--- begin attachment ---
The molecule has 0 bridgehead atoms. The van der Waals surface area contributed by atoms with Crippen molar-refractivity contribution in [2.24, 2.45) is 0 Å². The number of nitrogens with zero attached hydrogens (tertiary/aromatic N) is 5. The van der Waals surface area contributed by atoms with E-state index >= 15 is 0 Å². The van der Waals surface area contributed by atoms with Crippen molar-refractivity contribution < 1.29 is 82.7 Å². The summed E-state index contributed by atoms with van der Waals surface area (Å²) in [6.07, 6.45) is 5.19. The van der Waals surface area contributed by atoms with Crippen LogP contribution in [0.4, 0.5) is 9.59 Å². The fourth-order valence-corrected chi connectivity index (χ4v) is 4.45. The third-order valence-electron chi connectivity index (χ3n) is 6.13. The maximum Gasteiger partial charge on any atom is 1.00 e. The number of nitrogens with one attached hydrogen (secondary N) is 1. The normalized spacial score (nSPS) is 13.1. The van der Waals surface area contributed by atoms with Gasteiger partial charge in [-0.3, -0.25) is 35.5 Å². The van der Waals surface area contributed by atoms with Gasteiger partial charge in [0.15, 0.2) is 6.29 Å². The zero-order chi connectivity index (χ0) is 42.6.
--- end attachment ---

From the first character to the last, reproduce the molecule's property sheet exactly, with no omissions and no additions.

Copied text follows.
The molecule has 0 bridgehead atoms. The van der Waals surface area contributed by atoms with Crippen molar-refractivity contribution in [2.24, 2.45) is 0 Å². The number of nitrogens with zero attached hydrogens (tertiary/aromatic N) is 5. The van der Waals surface area contributed by atoms with E-state index >= 15 is 0 Å². The van der Waals surface area contributed by atoms with Crippen molar-refractivity contribution < 1.29 is 82.7 Å². The summed E-state index contributed by atoms with van der Waals surface area (Å²) in [6.07, 6.45) is 5.19. The van der Waals surface area contributed by atoms with Crippen LogP contribution in [0.4, 0.5) is 9.59 Å². The fourth-order valence-corrected chi connectivity index (χ4v) is 4.45. The third-order valence-electron chi connectivity index (χ3n) is 6.13. The maximum Gasteiger partial charge on any atom is 1.00 e. The number of nitrogens with one attached hydrogen (secondary N) is 1. The normalized spacial score (nSPS) is 13.1. The van der Waals surface area contributed by atoms with Gasteiger partial charge in [-0.3, -0.25) is 35.5 Å². The van der Waals surface area contributed by atoms with Gasteiger partial charge in [0.15, 0.2) is 6.29 Å². The zero-order chi connectivity index (χ0) is 42.6.